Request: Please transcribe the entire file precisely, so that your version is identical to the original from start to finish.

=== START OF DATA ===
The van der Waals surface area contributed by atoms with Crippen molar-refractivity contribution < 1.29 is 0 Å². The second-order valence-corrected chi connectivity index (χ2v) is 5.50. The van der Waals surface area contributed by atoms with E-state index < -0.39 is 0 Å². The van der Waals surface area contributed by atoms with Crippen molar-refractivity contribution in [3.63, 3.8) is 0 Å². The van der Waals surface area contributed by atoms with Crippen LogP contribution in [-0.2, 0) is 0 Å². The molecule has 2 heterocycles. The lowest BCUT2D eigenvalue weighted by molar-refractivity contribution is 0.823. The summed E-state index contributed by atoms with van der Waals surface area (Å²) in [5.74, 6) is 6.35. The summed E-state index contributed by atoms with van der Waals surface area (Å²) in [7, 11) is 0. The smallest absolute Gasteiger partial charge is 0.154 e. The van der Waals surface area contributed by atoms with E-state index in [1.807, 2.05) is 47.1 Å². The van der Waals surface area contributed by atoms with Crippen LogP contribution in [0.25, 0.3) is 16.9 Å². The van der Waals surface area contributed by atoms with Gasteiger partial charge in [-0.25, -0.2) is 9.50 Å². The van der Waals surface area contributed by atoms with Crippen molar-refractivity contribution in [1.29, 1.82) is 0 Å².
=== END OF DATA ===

The van der Waals surface area contributed by atoms with Crippen molar-refractivity contribution < 1.29 is 0 Å². The second-order valence-corrected chi connectivity index (χ2v) is 5.50. The van der Waals surface area contributed by atoms with E-state index < -0.39 is 0 Å². The van der Waals surface area contributed by atoms with Crippen molar-refractivity contribution in [3.63, 3.8) is 0 Å². The van der Waals surface area contributed by atoms with Crippen LogP contribution in [-0.2, 0) is 0 Å². The molecule has 2 heterocycles. The lowest BCUT2D eigenvalue weighted by molar-refractivity contribution is 0.823. The summed E-state index contributed by atoms with van der Waals surface area (Å²) in [5.74, 6) is 6.35. The summed E-state index contributed by atoms with van der Waals surface area (Å²) in [7, 11) is 0. The smallest absolute Gasteiger partial charge is 0.154 e. The van der Waals surface area contributed by atoms with E-state index in [1.807, 2.05) is 47.1 Å². The van der Waals surface area contributed by atoms with Crippen LogP contribution in [0.25, 0.3) is 16.9 Å². The van der Waals surface area contributed by atoms with Gasteiger partial charge in [-0.25, -0.2) is 9.50 Å². The van der Waals surface area contributed by atoms with Crippen molar-refractivity contribution in [1.29, 1.82) is 0 Å².